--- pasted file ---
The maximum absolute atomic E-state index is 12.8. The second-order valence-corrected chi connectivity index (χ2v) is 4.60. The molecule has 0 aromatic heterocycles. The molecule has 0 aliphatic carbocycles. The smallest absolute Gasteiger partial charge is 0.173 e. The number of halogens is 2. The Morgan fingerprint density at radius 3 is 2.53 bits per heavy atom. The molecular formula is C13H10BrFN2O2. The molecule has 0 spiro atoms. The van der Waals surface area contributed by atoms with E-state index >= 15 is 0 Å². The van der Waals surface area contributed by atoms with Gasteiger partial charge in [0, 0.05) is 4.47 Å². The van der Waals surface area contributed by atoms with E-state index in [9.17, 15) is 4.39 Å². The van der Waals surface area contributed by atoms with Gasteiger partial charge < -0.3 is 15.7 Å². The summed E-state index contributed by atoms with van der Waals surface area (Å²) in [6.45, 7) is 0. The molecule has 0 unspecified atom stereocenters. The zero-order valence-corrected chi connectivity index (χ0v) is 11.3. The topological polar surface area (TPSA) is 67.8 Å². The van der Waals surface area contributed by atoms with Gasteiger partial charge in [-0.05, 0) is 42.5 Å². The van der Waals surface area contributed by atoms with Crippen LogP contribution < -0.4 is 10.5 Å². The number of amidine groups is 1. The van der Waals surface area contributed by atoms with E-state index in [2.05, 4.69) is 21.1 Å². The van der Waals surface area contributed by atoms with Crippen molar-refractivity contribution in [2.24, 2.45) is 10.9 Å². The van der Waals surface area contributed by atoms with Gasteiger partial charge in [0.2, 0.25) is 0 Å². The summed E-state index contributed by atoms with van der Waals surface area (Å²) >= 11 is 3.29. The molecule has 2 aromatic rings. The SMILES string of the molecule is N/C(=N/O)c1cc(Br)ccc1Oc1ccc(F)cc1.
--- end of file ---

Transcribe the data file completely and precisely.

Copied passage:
The maximum absolute atomic E-state index is 12.8. The second-order valence-corrected chi connectivity index (χ2v) is 4.60. The molecule has 0 aromatic heterocycles. The molecule has 0 aliphatic carbocycles. The smallest absolute Gasteiger partial charge is 0.173 e. The number of halogens is 2. The Morgan fingerprint density at radius 3 is 2.53 bits per heavy atom. The molecular formula is C13H10BrFN2O2. The molecule has 0 spiro atoms. The van der Waals surface area contributed by atoms with E-state index >= 15 is 0 Å². The van der Waals surface area contributed by atoms with Gasteiger partial charge in [0, 0.05) is 4.47 Å². The van der Waals surface area contributed by atoms with E-state index in [9.17, 15) is 4.39 Å². The van der Waals surface area contributed by atoms with Gasteiger partial charge < -0.3 is 15.7 Å². The summed E-state index contributed by atoms with van der Waals surface area (Å²) in [6.45, 7) is 0. The molecule has 0 unspecified atom stereocenters. The zero-order valence-corrected chi connectivity index (χ0v) is 11.3. The topological polar surface area (TPSA) is 67.8 Å². The van der Waals surface area contributed by atoms with Gasteiger partial charge in [-0.05, 0) is 42.5 Å². The van der Waals surface area contributed by atoms with Crippen LogP contribution < -0.4 is 10.5 Å². The number of amidine groups is 1. The van der Waals surface area contributed by atoms with E-state index in [2.05, 4.69) is 21.1 Å². The van der Waals surface area contributed by atoms with Crippen molar-refractivity contribution in [2.24, 2.45) is 10.9 Å². The van der Waals surface area contributed by atoms with Gasteiger partial charge in [0.2, 0.25) is 0 Å². The summed E-state index contributed by atoms with van der Waals surface area (Å²) >= 11 is 3.29. The molecule has 2 aromatic rings. The SMILES string of the molecule is N/C(=N/O)c1cc(Br)ccc1Oc1ccc(F)cc1.